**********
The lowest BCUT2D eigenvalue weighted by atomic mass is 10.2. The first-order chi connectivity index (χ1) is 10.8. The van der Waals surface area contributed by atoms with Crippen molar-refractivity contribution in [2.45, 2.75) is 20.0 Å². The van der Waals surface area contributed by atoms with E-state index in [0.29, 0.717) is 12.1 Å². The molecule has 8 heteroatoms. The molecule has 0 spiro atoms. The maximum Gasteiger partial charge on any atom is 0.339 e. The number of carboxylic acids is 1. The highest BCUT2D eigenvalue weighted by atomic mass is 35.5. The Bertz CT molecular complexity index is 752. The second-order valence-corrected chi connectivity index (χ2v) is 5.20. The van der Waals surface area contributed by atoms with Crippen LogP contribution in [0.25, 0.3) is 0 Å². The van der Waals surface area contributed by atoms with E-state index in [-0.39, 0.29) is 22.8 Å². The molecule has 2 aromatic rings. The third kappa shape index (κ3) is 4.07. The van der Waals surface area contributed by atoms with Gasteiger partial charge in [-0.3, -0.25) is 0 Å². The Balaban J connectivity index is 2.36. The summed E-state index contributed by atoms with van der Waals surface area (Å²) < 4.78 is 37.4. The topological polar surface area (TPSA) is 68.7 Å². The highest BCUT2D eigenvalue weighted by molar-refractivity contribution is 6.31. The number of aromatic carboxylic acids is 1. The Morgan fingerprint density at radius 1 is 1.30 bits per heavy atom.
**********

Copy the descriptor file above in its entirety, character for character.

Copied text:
The lowest BCUT2D eigenvalue weighted by atomic mass is 10.2. The first-order chi connectivity index (χ1) is 10.8. The van der Waals surface area contributed by atoms with Crippen molar-refractivity contribution in [2.45, 2.75) is 20.0 Å². The van der Waals surface area contributed by atoms with E-state index in [0.29, 0.717) is 12.1 Å². The molecule has 8 heteroatoms. The molecule has 0 spiro atoms. The maximum Gasteiger partial charge on any atom is 0.339 e. The number of carboxylic acids is 1. The highest BCUT2D eigenvalue weighted by atomic mass is 35.5. The Bertz CT molecular complexity index is 752. The second-order valence-corrected chi connectivity index (χ2v) is 5.20. The van der Waals surface area contributed by atoms with Crippen LogP contribution in [0.25, 0.3) is 0 Å². The van der Waals surface area contributed by atoms with E-state index in [-0.39, 0.29) is 22.8 Å². The molecule has 2 aromatic rings. The third kappa shape index (κ3) is 4.07. The van der Waals surface area contributed by atoms with Gasteiger partial charge in [-0.3, -0.25) is 0 Å². The Balaban J connectivity index is 2.36. The summed E-state index contributed by atoms with van der Waals surface area (Å²) < 4.78 is 37.4. The topological polar surface area (TPSA) is 68.7 Å². The highest BCUT2D eigenvalue weighted by molar-refractivity contribution is 6.31. The number of aromatic carboxylic acids is 1. The Morgan fingerprint density at radius 1 is 1.30 bits per heavy atom.